the listing of the zoological taxonomic nomenclature of the dugong on that page is here rearranged in chronological order:
    Trichechus dugung Erxleben 1777 (this nomenclature lasted 22 years)
    Dugong indicus Lacépède 1799 (this nomenclature lasted 12 years)
    Dugong dugong Illiger 1811 (this nomenclature lasted 21 years)
    Halicore hemprichii and Halicore lottum Ehrenberg 1832 (this nomenclature lasted 11 years)
    Halicore tabernaculi Rüppell 1843 (4 years)
    Halicore australis Owen 1847 (this nomenclature lasted 51 years)
    Halicore cetacea Heuglin, recombined as Halicore dugung Trouessart 1898 (this nomenclature lasted 65 years)
    It was recombined as "Dugong dugon" Scheffer and Rice 1963
    also Husar 1978, Domning 1994, 1996, and Rice 1998 (this nomenclature has lasted for 35 years+).
  46. See Pope Pius XII encyclical Divino Afflante Spiritu "Inspired by the Divine Spirit" on biblical translation
  47. Holman Illustrated Bible Dictionary. "Badger skins". page 161.
  48. 48.0 48.1 Eight examples:
  49. Babylonian Talmud, Seder Mo'ed, Tractate Rosh Hashana, Folio 16bscroll down to page 40
  50. Sifra (Aramaic סִפְרָא, "book" or "The Book"), a midrash halakhah from the school of R. Akiva on the Book of Leviticus.
    See Jewish Encyclopedia: Sifra;
    Encyclopaedia Judaica Vol 18 San-Sol 18:560-562 SIFRA;
    See Sifra Hebrew text, ed. I. H. Weiss 1862 Vienna.
  51. See: Exodus 31:14; Leviticus 7:19, 21; 10:10; 11:43-44; 18:20, 24, 30; 20:25; 21:4, 11; 22:8; Numbers 5:3; 6:7; 19:13, 20; 35:33-34; Deuteronomy 23:14; 27:26.
  52. see Leviticus 5:2-6, 5:17-19; Numbers 15:29-31; 19:20.
  53. previously cited in the 19th century: McClintock and Strong's Cyclopedia of Biblical, Theological, and Ecclesiastical Literature (1887) B: badger; Adam Clarke's Complete Commentary on the Whole Bible (1831) Exodus 25
  54. Watchtower ONLINE LIBRARY: Insight, Volume 2 it-2 pp. 883-884 Sealskin.
  55. Mark 7:9-13; Matthew 15:1-9; 23:16-22
  56. James D. Price. King James Onlyism: A New Sect. Introduction: The King James Only Doctrine Is a New Idea.
  57. "beaded". See Anchor Bible Series: Anchor Bible Dictionary "TAHASH"; The Anchor Bible, Exodus 19-40, Volume 2A: Professor William H. C. Propp (1998-2006), page 374. While taking תחשׁ taḥaš as a seeming cognate of Akkadian dusu - tuhsia (yellow-orange, red, brown leather), Hurrian tusiwe, Sumerian DUH.SI.A, Professor Propp is rather persuaded a better rendering of the Hebrew ערת תחשׁים is "blue beaded skins", from the tour-de-force demonstration of Dr. Stephanie Dalley, 2000, Journal of Semitic Studies 45:1-19 "Faience and Beadwork, Hebrew tahas, Akkadian dusu".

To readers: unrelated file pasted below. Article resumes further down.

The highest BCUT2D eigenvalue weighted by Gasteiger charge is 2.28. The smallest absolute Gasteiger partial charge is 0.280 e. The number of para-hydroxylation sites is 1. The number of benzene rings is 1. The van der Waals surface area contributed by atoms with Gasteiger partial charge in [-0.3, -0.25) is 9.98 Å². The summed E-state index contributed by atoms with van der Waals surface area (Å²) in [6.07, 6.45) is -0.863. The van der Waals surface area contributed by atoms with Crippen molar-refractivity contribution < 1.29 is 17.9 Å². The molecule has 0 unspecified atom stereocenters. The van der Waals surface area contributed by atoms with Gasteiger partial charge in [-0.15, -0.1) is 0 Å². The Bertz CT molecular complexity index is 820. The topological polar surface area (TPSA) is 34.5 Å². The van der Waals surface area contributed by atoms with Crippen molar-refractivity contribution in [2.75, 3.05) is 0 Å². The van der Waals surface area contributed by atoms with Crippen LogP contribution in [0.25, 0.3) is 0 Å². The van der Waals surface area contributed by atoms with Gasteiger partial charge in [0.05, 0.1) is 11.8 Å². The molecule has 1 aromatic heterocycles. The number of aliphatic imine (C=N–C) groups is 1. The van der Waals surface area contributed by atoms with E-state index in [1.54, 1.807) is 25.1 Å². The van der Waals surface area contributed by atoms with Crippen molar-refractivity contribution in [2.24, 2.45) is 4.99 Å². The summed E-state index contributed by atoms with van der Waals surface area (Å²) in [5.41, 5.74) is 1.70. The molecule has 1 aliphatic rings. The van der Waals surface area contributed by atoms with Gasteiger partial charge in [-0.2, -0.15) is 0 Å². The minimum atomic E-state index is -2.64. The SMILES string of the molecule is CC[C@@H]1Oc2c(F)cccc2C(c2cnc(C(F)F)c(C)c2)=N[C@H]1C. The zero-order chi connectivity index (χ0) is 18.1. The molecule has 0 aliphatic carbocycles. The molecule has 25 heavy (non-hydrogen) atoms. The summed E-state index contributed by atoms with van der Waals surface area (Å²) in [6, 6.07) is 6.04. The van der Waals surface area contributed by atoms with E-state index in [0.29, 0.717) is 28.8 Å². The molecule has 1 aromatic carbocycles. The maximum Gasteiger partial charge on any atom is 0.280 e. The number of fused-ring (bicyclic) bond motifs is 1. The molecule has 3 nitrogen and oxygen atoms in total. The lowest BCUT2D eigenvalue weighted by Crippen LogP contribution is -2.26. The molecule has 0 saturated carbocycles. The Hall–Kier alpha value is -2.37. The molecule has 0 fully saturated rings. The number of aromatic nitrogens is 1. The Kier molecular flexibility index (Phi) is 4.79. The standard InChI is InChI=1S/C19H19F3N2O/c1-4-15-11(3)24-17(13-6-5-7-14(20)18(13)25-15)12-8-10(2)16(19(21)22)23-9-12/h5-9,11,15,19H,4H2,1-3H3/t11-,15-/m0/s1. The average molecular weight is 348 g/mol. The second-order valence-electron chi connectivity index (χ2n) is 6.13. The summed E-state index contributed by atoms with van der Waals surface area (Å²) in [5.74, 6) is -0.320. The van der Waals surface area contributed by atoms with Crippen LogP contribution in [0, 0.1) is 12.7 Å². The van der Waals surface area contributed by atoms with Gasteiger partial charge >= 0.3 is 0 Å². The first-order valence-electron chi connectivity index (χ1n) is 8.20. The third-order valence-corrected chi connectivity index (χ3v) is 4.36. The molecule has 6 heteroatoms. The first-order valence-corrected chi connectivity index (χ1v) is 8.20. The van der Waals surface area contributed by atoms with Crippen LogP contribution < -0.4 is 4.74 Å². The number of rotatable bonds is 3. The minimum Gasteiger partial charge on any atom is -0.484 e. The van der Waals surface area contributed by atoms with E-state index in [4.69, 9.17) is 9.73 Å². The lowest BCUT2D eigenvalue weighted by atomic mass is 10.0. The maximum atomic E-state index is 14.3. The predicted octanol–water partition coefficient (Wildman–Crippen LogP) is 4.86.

58. Exodus 19-40: A New Translation With Introduction and Commentary by William H. C. Propp. 2006 Yale University Press. ISBN 978-0385246934, 978-0300139396.
  59. The NABRE (2006) version Exodus 25:5 footnote reads "25:5 Tahash. perhaps a kind of specially finished skin or leather. The Greek and Latin versions took it for the color hyacinth." The NABRE text, however, translates וערת תחשׁים and ערת תחשׁים as tahash skins in Exodus 25, 26, 35, 36, 39, as does The New American Bible NAB 1970 version; but it translates עור תחשׁ as yellow-orange skin in Numbers 4, which the NAB 1970 version translated as "violet skins"; and it translates תחשׁ as leather sandals in Ezekiel 16, which the NAB 1970 version translated as "sandals of fine leather". The interpretation and rendering of עור תחשׁ as "yellow-orange skin" (Numbers 4) in a published translation of the biblical text, taking תחשׁ taḥaš as a seeming cognate of Akkadian dusu - tuhsia "goat/sheep leather [dyed and tanned the color of dušu-stone (yellow-orange to red, brown)]", Hurrian tusiwe, Sumerian DUH.SI.A (BDB תחשׁ p. 1065; William H. C. Propp, 2006, page 374), currently represents a minority opinion, a substantially significant but relatively lesser opinion, among biblical authorities, who tend toward the more generic interpretation "fine leather" in every occurance of the forms of תחשׁ.


  • BDB–Brown-Driver-Briggs Hebrew Lexicon (1906) A Hebrew and English Lexicon of the Old Testament, with an appendix containing the Biblical Aramaic, written by Francis Brown, Samuel Rolles Driver, and Charles Augustus Briggs, based on the lexicon of William Gesenius as translated by Edward Robinson, 1196 pages. ISBN 978-1565632066 page 1065:
(the BDB abbreviations are fully spelled out here)